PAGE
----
"40 Acres": Pusha T ft. The-Dream
Production: Rico Beats & The-Dream
Album: My Name is My Name
You can't mention Pusha T without mentioning "The Story of Adidon" these days, and whilst that infamous diss track elevated his mainstream standing, it has left some of his pre-Daytona output in the dust, neglected in favor of his more recent releases. The bravado of 'Adidon' might be unparalleled, but many of the themes dealt with in the track - dark-skinned racism, parental discord and reclaimed stereotype - are treated more subtly and comprehensively in his 2014 solo debut My Name is My Name.
"40 Acres" stands out immediately on the album. Whereas much of the project features the brash, aggressive production of a post-Yeezus Kanye, "40 Acres" involves layers of harmonies sung by The-Dream, whose soft vocals set the tone for a more vulnerable Push. His snarly flow may grate against the beat on its entrance - 'Unpolished, unapologetic' - but soon Push is opening up first about his relationship with his brother Malice - 'My better half chose the better path applaud him/Younger brother me a spoiled child I fought him'. This familial theme is continued in the second verse as Push references his parents' split - 'Thirty-five years of marriage and my momma left it'.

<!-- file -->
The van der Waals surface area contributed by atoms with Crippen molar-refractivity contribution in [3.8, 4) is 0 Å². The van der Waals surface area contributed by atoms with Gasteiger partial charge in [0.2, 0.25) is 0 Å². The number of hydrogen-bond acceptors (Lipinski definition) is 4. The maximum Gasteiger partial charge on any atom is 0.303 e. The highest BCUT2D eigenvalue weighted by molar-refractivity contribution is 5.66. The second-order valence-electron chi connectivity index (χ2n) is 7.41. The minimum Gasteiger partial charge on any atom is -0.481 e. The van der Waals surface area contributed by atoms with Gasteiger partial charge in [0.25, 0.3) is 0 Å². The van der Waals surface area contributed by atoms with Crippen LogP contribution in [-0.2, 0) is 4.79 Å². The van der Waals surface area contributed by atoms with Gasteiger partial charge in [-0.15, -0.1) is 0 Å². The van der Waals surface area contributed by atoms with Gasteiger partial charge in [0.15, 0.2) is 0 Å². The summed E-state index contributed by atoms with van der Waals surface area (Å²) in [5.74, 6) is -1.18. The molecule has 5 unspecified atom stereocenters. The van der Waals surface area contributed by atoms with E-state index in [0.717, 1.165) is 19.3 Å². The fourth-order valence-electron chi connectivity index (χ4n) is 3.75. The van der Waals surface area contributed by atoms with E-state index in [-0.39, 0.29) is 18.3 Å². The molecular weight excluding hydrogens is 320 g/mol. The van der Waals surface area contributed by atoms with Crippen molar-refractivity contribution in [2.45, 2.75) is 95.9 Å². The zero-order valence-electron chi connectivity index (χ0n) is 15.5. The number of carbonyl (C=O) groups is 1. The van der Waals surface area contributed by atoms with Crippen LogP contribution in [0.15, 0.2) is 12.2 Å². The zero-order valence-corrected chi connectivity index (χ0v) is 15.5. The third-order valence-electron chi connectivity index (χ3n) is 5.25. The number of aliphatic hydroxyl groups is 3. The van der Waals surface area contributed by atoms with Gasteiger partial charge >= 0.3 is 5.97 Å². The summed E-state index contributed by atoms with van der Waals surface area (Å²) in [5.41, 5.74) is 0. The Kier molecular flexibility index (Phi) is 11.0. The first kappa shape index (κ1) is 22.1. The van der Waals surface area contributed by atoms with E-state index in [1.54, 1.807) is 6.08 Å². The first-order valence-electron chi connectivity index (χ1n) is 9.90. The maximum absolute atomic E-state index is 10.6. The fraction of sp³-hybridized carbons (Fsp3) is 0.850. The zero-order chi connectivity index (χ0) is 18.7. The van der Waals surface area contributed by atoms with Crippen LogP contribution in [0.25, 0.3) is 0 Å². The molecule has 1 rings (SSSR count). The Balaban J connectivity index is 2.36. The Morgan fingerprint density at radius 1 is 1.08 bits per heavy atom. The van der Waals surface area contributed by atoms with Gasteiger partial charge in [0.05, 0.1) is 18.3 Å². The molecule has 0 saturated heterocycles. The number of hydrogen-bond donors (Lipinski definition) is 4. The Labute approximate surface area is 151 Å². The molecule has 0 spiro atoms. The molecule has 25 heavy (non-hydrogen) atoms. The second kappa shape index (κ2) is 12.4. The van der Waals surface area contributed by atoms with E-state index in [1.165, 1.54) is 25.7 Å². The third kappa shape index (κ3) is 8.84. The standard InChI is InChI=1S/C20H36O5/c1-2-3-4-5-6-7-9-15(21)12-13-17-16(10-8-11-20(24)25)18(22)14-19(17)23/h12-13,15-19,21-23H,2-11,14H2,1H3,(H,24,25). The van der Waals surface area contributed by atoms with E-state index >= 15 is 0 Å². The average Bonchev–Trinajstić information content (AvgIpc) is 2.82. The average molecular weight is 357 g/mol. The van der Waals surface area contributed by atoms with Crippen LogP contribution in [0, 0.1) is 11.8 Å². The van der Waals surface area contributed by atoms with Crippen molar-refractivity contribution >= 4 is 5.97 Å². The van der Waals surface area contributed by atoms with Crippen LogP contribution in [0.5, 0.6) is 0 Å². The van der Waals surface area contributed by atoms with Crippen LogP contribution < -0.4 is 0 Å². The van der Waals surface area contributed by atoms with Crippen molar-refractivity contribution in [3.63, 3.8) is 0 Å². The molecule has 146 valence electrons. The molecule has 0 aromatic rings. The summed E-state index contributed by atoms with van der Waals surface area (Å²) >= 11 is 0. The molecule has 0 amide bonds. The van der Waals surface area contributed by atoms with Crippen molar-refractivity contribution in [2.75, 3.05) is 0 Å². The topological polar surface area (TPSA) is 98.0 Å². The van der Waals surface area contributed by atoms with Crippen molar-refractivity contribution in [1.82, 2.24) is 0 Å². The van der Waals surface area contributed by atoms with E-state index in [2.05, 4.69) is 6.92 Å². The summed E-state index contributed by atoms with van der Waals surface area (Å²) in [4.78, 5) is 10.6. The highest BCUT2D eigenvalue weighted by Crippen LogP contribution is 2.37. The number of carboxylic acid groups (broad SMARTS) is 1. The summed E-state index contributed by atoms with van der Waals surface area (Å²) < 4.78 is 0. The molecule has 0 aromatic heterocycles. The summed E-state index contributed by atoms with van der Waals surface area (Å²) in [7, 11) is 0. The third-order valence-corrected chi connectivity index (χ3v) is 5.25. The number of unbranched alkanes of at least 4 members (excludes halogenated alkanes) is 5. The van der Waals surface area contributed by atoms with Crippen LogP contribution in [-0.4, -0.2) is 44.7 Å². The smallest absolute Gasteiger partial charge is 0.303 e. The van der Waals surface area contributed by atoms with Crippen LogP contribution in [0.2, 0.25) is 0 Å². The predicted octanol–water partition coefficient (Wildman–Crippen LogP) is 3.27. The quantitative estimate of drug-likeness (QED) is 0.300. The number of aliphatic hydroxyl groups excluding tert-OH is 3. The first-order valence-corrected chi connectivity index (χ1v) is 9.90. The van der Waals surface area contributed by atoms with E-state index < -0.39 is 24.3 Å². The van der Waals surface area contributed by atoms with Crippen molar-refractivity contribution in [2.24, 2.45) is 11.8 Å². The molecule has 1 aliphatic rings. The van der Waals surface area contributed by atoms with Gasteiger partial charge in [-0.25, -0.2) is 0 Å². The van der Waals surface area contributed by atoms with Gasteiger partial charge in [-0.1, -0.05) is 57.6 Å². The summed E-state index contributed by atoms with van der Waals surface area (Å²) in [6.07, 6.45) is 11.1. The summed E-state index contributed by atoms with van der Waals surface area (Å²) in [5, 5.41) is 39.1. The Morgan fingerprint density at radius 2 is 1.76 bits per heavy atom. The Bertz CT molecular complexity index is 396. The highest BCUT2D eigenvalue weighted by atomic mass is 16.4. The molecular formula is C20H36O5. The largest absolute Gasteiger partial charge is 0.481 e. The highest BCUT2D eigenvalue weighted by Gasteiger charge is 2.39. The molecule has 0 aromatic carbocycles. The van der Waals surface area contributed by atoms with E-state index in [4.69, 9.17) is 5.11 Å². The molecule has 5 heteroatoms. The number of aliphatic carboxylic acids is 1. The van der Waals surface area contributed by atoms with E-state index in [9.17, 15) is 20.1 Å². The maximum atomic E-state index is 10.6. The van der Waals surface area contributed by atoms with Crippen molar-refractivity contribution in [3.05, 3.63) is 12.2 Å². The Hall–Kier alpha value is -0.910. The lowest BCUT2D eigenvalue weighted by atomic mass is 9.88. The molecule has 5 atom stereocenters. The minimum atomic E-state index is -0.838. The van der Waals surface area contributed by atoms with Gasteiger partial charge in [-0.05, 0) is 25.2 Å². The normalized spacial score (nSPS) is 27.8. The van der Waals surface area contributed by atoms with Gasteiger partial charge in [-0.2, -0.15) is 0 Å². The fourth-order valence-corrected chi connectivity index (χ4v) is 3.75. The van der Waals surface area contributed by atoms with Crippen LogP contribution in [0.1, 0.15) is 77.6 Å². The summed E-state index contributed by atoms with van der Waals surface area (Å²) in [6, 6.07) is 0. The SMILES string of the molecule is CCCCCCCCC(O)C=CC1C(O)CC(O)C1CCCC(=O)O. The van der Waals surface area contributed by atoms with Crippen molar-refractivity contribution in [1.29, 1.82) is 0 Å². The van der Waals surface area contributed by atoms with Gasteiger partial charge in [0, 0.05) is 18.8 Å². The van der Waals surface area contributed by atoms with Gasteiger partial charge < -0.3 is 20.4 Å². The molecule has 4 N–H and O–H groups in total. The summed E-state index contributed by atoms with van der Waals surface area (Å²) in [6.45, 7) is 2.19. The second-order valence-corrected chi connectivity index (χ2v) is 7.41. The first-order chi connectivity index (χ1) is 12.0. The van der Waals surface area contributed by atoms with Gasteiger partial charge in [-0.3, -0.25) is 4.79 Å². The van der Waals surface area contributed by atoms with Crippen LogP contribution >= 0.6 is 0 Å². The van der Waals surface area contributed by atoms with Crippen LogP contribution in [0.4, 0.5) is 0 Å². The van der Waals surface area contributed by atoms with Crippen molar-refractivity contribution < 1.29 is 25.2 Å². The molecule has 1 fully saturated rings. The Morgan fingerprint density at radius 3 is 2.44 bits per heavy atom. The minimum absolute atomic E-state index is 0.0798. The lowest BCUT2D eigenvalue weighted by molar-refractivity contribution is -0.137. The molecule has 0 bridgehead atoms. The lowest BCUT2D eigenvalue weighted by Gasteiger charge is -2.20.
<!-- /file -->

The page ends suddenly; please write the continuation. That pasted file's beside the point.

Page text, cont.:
Given the song's title, it seems appropriate to treat these lines within a racial context. Throughout his opus, Push has dealt with the pressures of black stereotype, and it is this theme that he flips in regards to Drake on 'Adidon'. The path of the 'cocaine cowboy' is a complex one. Through the references to his family, Push is depicting the path that was laid out for him - he is a product of his environment, a dark-skinned member of the Ronald Reagan era whose brother was kicked out the house for selling to survive. He mocks Drake's anxiety over not being 'black enough', but more crucially he mocks Drake for trying to deny his own blackness, as the stereotype will always catch up with him. Push has never blushed around his lifestyle, he celebrates his position on "40 Acres" as the 'tar baby transcending genres'. He has played the game and won. His final act in the song is characteristically defiant - he has earned back his reparations by emerging victorious from systems of racial oppression, and his choice is to throw it in their face - "We growin' poppy seeds on my 40 acres". Yugh.